Airbnb added $1.2 billion to Florida’s economy in 2019
Airbnb hosts have surpassed the $1 billion mark in the Sunshine State. According to the tech hospitality company, its Florida host community earned a combined $1.2 million in short-term rental income last year. In addition, 6.6 million people rented homes in Florida for vacation stays via Airbnb in 2019. More from Forbes, Florida Daily, and Florida Politics.
As tech hiring slows, CEOs discuss ways to boost opportunities
Florida CEOs were asked: A recent tech hiring survey showed demand plummeting for tech-oriented jobs in the area. Do you believe there are enough high-tech opportunities in the region? If not, what can be done to boost them? [Source: Miami Herald]
Latinas are getting into business with help from Wimauma nonprofit
Funded by private contributions and government grants, Enterprising Latinas provides training and services from a converted restaurant in Wimauma. In 2019, its tenth year of operation, Enterprising Latinas provided the help needed to open half a dozen new businesses. The nonprofit has set a goal of expanding its impact by helping develop a business plan for at least a dozen budding entrepreneurs during the first 100 days of 2020. [Source: Tampa Bay Times]
Gov. DeSantis called on to block another Everglades oil drilling plan
Environmentalists called on Gov. Ron DeSantis on Thursday to step in to stop another oil drilling plan in the Everglades, one potentially much bigger than the one he halted last week with the announcement of a land buyout in western Broward County. A letter to the governor urged him to stop a Texas company’s oil exploration activities at Big Cypress National Preserve, a land of forest and swamp on the northwest border of Everglades National Park. [Source: South Florida Sun-Sentinel]
Who will claim Lucky's Florida stores?
Florida has been one of the fastest-growing grocery markets in the U.S. over the past few years. So surely the sudden availability of 20 Lucky’s Market stores and more than half as many under development in key locations across the state would draw significant interest from competitors? Don’t bet on it, experts say. [Source: Grocery Dive]
ALSO AROUND FLORIDA:
› Tampa marketing company shines in an age of disruption [Business Observer]
Shifts in how consumers view advertising led a Tampa video production firm to move away from products and toward purpose. The pivot has proven prescient — and profitable. ‘The problem with traditional advertising is that the younger generation, if you show them anything that's too shiny or sales-y, they just won't look at it,’ says Tim Moore, founder and CEO of Diamond View.
› SpaceX reschedules Starlink satellite launch for the second time due to bad weather in recovery zone [Orlando Sentinel]
Persistant bad weather in the Atlantic Ocean area where SpaceX hopes to recover its rocket is again postponing the fourth launch of its Starlink internet satellites. SpaceX said Thursday that it will move its planned Friday launch to Monday, pending availability at Cape Canaveral Air Force Station. Earlier this week, SpaceX also postponed the launch because of “extreme weather” in the recovery zone.
› 2019 home sales break record for Jacksonville area [Lakeland Ledger]
There were more homes sold on the First Coast in one year than ever before in 2019, according to a new report from the Northeast Florida Association of Realtors. The 31,881 home sales were up by 5.4 percent over 2018 and the highest figure on record, the association said said. The average price was $276,586, a 4 percent jump over 2018′s average of $266,055.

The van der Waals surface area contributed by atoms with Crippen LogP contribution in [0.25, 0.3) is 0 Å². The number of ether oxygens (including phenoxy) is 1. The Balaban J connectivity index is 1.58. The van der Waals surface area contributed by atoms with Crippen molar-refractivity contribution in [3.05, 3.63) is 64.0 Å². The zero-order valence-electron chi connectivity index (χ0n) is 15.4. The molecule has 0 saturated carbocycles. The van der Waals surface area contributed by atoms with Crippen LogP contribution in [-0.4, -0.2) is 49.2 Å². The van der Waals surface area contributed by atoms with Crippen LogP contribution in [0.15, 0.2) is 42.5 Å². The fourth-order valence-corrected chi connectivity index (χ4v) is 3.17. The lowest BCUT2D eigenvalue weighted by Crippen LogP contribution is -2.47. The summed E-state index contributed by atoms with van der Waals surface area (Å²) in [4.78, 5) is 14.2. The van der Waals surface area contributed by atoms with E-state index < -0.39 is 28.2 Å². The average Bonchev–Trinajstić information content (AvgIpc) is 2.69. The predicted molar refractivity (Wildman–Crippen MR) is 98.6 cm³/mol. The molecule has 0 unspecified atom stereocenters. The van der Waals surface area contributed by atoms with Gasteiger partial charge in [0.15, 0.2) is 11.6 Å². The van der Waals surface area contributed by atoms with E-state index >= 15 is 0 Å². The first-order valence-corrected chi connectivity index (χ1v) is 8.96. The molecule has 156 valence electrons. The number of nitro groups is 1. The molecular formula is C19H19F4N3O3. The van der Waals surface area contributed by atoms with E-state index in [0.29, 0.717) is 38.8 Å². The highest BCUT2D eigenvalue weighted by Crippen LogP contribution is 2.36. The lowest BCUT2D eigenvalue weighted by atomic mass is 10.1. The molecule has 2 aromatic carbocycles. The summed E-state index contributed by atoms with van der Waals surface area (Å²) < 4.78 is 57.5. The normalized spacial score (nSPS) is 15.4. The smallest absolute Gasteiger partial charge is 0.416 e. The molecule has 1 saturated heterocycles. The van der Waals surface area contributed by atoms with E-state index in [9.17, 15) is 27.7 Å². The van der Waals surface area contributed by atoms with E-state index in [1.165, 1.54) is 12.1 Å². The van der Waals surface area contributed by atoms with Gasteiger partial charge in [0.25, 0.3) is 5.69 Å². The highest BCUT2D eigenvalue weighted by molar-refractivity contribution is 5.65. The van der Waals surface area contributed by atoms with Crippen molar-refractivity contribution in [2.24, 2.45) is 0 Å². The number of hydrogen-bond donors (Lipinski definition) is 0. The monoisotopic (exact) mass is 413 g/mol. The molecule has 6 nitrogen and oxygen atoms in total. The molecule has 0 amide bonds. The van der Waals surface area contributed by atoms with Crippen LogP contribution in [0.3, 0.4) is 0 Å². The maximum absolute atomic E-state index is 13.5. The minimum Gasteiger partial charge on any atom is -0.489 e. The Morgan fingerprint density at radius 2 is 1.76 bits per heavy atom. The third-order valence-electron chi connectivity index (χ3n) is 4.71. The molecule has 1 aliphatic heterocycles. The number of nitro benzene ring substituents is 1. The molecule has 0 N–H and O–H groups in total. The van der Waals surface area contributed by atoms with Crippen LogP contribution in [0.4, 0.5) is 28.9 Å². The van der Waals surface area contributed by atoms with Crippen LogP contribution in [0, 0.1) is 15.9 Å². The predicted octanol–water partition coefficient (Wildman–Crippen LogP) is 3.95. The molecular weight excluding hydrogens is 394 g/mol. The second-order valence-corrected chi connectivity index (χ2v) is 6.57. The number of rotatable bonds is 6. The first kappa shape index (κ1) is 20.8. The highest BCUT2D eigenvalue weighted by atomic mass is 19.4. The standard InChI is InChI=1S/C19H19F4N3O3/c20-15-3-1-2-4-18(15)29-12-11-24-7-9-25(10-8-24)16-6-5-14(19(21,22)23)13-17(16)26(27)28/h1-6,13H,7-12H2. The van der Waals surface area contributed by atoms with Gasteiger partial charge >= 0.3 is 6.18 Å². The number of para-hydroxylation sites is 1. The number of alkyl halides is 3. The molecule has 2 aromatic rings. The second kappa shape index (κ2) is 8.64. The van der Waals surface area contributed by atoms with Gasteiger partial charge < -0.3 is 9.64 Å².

› St. Petersburg's Kahwa Coffee has no plans to slow down, with four new shops in the works [Tampa Bay Times]
Raphael Perrier and his wife, Sarah Perrier, founded Kahwa when Starbucks was firming itself up as the world’s dominate coffee chain. By 2005, the Seattle chain had more than 10,000 locations. That same year, the Perriers began their own scrappy operation. Fifteen years later, the couple is still riding on caffeine, tweaking their blends and growing as a leading roaster in Florida.
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› Few offers from developers to build on Jacksonville’s old city hall, courthouse land along riverfront [Florida Times-Union]
It was the center of power in Jacksonville once, but only two companies offered plans Wednesday to redevelop the downtown riverfront where City Hall and the Duval County Courthouse used to stand. The responses leave the Downtown Investment Authority with scant choices as it tries to map a future for a stretch of East Bay Street linking the downtown core to the city’s sports and entertainment area.
› Economist: Manatee County’s future looks good [Sarasota Herald-Tribune]
Economist Dr. Henry Fishkind discussed issues facing Manatee County, Florida and the U.S. as a whole at the Bradenton Area Economic Development Corporation’s annual forecast breakfast.
› Tampa hospitality firm, with acquisition, launches own corporate housing brand [Business Observer]
With the acquisition and rebranding of Commonwealth Corporate Suites, Mainsail Lodging & Development has launched Mainsail Corporate Housing, the firm’s first foray into the corporate housing market. Tampa-based Mainsail, the release states, will continue provide corporate housing in Florida, Georgia, Alabama and Tennessee as an Oakwood Worldwide franchisee.
› Five new tenants are joining Coral Gables in early 2020. More will follow. [Miami Herald]
A slew of retailers, including new faces to Florida, will grace downtown Coral Gables in 2020. A total of 14 retailers will open in the City Beautiful between Douglas and Le Jeune roads in and around Miracle Mile, the city’s major retail thoroughfare, according to the Coral Gables Business Improvement District Executive Director Taciana Amador. Some have already opened, while others will open in the spring.